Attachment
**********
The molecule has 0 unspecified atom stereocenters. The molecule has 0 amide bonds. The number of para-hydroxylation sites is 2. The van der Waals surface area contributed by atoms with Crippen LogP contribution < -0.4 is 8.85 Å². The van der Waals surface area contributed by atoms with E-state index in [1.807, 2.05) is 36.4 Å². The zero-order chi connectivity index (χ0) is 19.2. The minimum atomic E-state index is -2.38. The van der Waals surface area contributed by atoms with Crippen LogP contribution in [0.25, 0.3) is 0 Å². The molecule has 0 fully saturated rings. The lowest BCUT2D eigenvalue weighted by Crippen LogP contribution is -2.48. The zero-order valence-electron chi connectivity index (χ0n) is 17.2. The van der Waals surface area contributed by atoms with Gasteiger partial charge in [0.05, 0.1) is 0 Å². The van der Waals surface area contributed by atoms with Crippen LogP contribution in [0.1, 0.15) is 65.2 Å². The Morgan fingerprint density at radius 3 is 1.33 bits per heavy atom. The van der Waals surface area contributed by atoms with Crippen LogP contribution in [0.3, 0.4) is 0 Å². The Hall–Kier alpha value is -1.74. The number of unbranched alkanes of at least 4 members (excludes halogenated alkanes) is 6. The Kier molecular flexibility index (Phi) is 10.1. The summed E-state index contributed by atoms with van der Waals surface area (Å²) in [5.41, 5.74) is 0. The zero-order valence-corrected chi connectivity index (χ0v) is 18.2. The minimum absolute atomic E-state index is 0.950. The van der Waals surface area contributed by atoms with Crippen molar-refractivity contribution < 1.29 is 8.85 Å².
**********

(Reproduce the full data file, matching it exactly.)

The molecule has 0 unspecified atom stereocenters. The molecule has 0 amide bonds. The number of para-hydroxylation sites is 2. The van der Waals surface area contributed by atoms with Crippen LogP contribution < -0.4 is 8.85 Å². The van der Waals surface area contributed by atoms with E-state index in [1.807, 2.05) is 36.4 Å². The zero-order chi connectivity index (χ0) is 19.2. The minimum atomic E-state index is -2.38. The van der Waals surface area contributed by atoms with Crippen LogP contribution in [0.25, 0.3) is 0 Å². The molecule has 0 fully saturated rings. The lowest BCUT2D eigenvalue weighted by Crippen LogP contribution is -2.48. The zero-order valence-electron chi connectivity index (χ0n) is 17.2. The van der Waals surface area contributed by atoms with Gasteiger partial charge in [0.05, 0.1) is 0 Å². The van der Waals surface area contributed by atoms with Crippen LogP contribution in [0.1, 0.15) is 65.2 Å². The Morgan fingerprint density at radius 3 is 1.33 bits per heavy atom. The van der Waals surface area contributed by atoms with Crippen LogP contribution in [0.3, 0.4) is 0 Å². The Hall–Kier alpha value is -1.74. The number of unbranched alkanes of at least 4 members (excludes halogenated alkanes) is 6. The Kier molecular flexibility index (Phi) is 10.1. The summed E-state index contributed by atoms with van der Waals surface area (Å²) in [5.41, 5.74) is 0. The zero-order valence-corrected chi connectivity index (χ0v) is 18.2. The minimum absolute atomic E-state index is 0.950. The van der Waals surface area contributed by atoms with Crippen molar-refractivity contribution < 1.29 is 8.85 Å².